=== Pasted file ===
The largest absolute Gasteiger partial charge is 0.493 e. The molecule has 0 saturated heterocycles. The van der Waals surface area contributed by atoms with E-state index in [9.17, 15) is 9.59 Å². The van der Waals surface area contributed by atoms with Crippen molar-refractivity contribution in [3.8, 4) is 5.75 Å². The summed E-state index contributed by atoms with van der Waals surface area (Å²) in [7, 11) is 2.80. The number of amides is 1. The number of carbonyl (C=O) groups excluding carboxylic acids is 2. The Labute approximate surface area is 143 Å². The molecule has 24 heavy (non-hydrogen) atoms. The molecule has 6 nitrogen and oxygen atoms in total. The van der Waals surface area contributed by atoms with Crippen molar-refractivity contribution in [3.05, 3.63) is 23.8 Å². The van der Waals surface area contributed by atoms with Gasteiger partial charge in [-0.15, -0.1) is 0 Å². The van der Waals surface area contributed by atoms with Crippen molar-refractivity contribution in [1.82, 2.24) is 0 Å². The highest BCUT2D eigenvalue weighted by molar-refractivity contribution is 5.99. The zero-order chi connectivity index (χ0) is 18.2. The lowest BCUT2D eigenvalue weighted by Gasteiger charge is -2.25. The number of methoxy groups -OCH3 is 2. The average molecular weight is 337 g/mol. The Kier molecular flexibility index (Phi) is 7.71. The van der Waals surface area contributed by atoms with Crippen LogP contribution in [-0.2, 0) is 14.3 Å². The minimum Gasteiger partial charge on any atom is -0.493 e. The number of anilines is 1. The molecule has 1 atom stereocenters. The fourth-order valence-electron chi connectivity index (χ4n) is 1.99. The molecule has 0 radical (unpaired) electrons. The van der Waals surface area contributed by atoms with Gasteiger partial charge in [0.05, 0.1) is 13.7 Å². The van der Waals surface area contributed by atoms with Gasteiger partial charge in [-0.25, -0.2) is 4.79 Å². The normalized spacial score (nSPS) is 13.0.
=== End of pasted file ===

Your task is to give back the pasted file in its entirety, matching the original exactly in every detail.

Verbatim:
The largest absolute Gasteiger partial charge is 0.493 e. The molecule has 0 saturated heterocycles. The van der Waals surface area contributed by atoms with E-state index in [9.17, 15) is 9.59 Å². The van der Waals surface area contributed by atoms with Crippen molar-refractivity contribution in [3.8, 4) is 5.75 Å². The summed E-state index contributed by atoms with van der Waals surface area (Å²) in [7, 11) is 2.80. The number of amides is 1. The number of carbonyl (C=O) groups excluding carboxylic acids is 2. The Labute approximate surface area is 143 Å². The molecule has 24 heavy (non-hydrogen) atoms. The molecule has 6 nitrogen and oxygen atoms in total. The van der Waals surface area contributed by atoms with Crippen molar-refractivity contribution in [3.05, 3.63) is 23.8 Å². The van der Waals surface area contributed by atoms with Gasteiger partial charge in [-0.15, -0.1) is 0 Å². The van der Waals surface area contributed by atoms with Crippen molar-refractivity contribution in [1.82, 2.24) is 0 Å². The highest BCUT2D eigenvalue weighted by molar-refractivity contribution is 5.99. The zero-order chi connectivity index (χ0) is 18.2. The lowest BCUT2D eigenvalue weighted by Gasteiger charge is -2.25. The number of methoxy groups -OCH3 is 2. The average molecular weight is 337 g/mol. The Kier molecular flexibility index (Phi) is 7.71. The van der Waals surface area contributed by atoms with Crippen LogP contribution in [-0.2, 0) is 14.3 Å². The minimum Gasteiger partial charge on any atom is -0.493 e. The number of anilines is 1. The molecule has 1 atom stereocenters. The fourth-order valence-electron chi connectivity index (χ4n) is 1.99. The molecule has 0 radical (unpaired) electrons. The van der Waals surface area contributed by atoms with Gasteiger partial charge in [0.05, 0.1) is 13.7 Å². The van der Waals surface area contributed by atoms with Gasteiger partial charge in [-0.25, -0.2) is 4.79 Å². The normalized spacial score (nSPS) is 13.0.